privatization deals were able to swap low-value debt for an attractive business.
Moreover, by becoming owners of telecom service companies these financial
groups participate in the control of a sector that is key to their own business
operations. Those not directly involved in the sale, but who held LDC debt,
enjoyed spillover effects with the increase in the value of their bonds in
secondary debt markets.
Finally, contrary to carefully considered forecasts, equipment suppliers faced
a murky and unpredictable market profile in which politics affected procurement
decisions as much as it did in the past. The only clear consequence of privatization for equipment vendors was that the dismantling of monopsonies has
pushed them to drop equipment prices considerably.
The material presented here draws on a rich collection of data on early trends
in telecom reform in LDCs. However, this information grants us only a
preliminary, provisional assessment of the socioeconomic impact of these
transformations. More detailed analysis will be needed to accurately evaluate the
implications of this unprecedented phenomenon in the field of communications
in developing societies.
The other telecom operator, Dirección General de Telecomunicaciones,
transferred to the central administration US$100 million and received back only
US$30 million for operations and new investments.
TELMEX's first-year operating profit totaled US$2.3 billion. The
company expressed confidence that it will be able to generate 70 to 80 percent of
the funds needed for future investment internally.
In Venezuela, the new private owners of CANTV spent US$500 million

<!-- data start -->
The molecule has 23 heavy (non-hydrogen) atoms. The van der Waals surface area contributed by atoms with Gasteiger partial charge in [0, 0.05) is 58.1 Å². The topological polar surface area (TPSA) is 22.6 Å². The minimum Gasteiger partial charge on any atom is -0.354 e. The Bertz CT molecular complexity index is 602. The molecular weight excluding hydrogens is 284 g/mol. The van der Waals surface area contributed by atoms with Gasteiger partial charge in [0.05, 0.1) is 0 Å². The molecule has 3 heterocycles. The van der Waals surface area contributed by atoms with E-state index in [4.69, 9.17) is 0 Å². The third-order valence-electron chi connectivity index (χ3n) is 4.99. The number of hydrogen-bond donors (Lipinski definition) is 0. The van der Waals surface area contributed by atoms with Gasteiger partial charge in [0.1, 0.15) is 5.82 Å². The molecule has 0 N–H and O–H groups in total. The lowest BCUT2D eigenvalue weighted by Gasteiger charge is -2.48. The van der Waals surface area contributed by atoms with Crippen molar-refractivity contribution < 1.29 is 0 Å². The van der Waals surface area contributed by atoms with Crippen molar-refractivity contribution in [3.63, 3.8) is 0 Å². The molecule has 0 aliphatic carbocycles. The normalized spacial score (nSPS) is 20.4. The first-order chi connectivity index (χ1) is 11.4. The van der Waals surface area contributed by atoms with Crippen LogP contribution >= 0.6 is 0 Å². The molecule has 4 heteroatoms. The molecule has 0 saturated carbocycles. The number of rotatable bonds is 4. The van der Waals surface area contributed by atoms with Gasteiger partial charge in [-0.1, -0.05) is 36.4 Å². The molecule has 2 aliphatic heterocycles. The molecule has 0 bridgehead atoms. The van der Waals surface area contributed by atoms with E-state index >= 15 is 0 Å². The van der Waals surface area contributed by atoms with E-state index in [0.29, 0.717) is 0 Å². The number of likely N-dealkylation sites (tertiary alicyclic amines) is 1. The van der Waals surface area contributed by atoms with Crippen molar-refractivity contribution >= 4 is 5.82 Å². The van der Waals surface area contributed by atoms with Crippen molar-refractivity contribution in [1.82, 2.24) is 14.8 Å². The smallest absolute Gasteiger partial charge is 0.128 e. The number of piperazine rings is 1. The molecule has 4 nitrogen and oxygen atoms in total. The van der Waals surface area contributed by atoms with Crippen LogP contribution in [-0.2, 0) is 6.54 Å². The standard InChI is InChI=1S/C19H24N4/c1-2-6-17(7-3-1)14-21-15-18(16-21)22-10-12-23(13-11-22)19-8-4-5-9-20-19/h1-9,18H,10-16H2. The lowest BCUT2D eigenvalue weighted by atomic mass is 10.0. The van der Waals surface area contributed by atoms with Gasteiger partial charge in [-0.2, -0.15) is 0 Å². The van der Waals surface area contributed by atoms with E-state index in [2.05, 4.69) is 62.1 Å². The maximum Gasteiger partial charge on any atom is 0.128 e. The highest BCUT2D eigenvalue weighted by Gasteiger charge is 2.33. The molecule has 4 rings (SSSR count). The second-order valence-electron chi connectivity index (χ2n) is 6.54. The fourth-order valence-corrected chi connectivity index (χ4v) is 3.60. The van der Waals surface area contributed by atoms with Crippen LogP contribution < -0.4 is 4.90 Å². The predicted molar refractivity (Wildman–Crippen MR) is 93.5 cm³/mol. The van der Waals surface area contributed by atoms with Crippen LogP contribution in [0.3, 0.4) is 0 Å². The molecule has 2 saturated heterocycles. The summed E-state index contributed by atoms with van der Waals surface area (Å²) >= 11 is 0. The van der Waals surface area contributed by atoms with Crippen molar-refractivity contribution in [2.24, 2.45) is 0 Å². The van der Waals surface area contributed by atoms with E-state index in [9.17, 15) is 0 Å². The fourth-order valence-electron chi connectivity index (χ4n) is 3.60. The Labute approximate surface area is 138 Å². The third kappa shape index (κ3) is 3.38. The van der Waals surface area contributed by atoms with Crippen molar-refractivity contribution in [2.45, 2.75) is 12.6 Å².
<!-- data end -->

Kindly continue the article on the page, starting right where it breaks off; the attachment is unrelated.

throughout 1992, increasing fivefold the average yearly investment of the
company compared to when it was under state control. In Chile, the availability of
new funds gained through privatization allowed the company to expand internally.
This, in turn, led to output diversification into nonregulated, value-added services
and also to improved productivity, which generated more funds internally and
allowed further expansion into long-distance and other new services. According to
assessments of the World Bank study, this impressive investment-expansion cycle
would have been mostly absent under a publicly owned business ( Galal et al. 1992b).
However, the dismantling of cross-subsidies--if not replaced by other
financial mechanisms--could discourage service expansion in rural and non-
profitable areas of the country. As companies become profit-oriented businesses,
development of services tend to concentrate in the most economically attractive
segments of the market. In Thailand, for example, in 1989 rural users accounted
for only 10 percent of Telecommunications Organization of Thailand (TOT)
earnings. Yet, that same population absorbed 40 percent of the company's
expenses. Paul Handley, "Progress by Numbers," Far Eastern Economic Review, 23 March 1989, 83-84.
Similar trends are reported in the now-private Syrikiat Telekom Malaysia.
From the time of its establishment as a private company in 1987, it has increased